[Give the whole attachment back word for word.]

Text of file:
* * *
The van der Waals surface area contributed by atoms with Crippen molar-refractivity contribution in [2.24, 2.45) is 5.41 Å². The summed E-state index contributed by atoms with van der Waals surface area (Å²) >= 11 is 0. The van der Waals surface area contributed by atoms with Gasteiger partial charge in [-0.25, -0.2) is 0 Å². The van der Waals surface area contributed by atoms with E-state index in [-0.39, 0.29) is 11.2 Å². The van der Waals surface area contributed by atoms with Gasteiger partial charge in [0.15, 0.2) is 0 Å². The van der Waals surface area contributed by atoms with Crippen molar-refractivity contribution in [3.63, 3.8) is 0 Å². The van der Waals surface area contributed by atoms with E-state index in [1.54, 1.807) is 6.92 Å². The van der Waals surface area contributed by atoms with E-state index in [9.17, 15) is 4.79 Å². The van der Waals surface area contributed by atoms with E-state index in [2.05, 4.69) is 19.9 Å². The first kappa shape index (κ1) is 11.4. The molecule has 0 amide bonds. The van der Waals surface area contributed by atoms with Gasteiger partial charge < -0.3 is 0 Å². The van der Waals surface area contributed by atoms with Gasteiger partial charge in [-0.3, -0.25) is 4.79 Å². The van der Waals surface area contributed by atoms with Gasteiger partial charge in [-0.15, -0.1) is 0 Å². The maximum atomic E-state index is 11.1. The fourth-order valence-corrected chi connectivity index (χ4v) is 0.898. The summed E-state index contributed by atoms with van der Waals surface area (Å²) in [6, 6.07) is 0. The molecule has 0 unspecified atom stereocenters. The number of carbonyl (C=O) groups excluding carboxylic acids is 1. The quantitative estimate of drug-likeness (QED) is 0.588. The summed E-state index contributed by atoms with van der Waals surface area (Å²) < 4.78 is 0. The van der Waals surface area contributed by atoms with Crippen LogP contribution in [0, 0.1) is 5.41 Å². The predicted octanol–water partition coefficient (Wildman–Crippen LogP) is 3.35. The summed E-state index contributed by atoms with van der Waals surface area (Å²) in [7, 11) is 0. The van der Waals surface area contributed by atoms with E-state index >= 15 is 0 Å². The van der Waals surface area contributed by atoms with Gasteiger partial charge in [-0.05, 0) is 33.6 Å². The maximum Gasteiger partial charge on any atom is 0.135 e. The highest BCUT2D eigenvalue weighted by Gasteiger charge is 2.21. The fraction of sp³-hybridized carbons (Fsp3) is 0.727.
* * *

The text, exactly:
The van der Waals surface area contributed by atoms with Crippen molar-refractivity contribution in [2.24, 2.45) is 5.41 Å². The summed E-state index contributed by atoms with van der Waals surface area (Å²) >= 11 is 0. The van der Waals surface area contributed by atoms with Gasteiger partial charge in [-0.25, -0.2) is 0 Å². The van der Waals surface area contributed by atoms with E-state index in [-0.39, 0.29) is 11.2 Å². The van der Waals surface area contributed by atoms with Gasteiger partial charge in [0.15, 0.2) is 0 Å². The van der Waals surface area contributed by atoms with Crippen molar-refractivity contribution in [3.63, 3.8) is 0 Å². The van der Waals surface area contributed by atoms with E-state index in [1.54, 1.807) is 6.92 Å². The van der Waals surface area contributed by atoms with E-state index in [9.17, 15) is 4.79 Å². The van der Waals surface area contributed by atoms with E-state index in [2.05, 4.69) is 19.9 Å². The first kappa shape index (κ1) is 11.4. The molecule has 0 amide bonds. The van der Waals surface area contributed by atoms with Gasteiger partial charge < -0.3 is 0 Å². The van der Waals surface area contributed by atoms with Gasteiger partial charge in [-0.3, -0.25) is 4.79 Å². The van der Waals surface area contributed by atoms with Gasteiger partial charge in [-0.15, -0.1) is 0 Å². The maximum atomic E-state index is 11.1. The fourth-order valence-corrected chi connectivity index (χ4v) is 0.898. The summed E-state index contributed by atoms with van der Waals surface area (Å²) in [6, 6.07) is 0. The molecule has 0 unspecified atom stereocenters. The number of carbonyl (C=O) groups excluding carboxylic acids is 1. The quantitative estimate of drug-likeness (QED) is 0.588. The summed E-state index contributed by atoms with van der Waals surface area (Å²) < 4.78 is 0. The van der Waals surface area contributed by atoms with Crippen LogP contribution in [0, 0.1) is 5.41 Å². The predicted octanol–water partition coefficient (Wildman–Crippen LogP) is 3.35. The summed E-state index contributed by atoms with van der Waals surface area (Å²) in [7, 11) is 0. The van der Waals surface area contributed by atoms with E-state index >= 15 is 0 Å². The van der Waals surface area contributed by atoms with Gasteiger partial charge in [-0.05, 0) is 33.6 Å². The maximum Gasteiger partial charge on any atom is 0.135 e. The highest BCUT2D eigenvalue weighted by Gasteiger charge is 2.21. The fraction of sp³-hybridized carbons (Fsp3) is 0.727.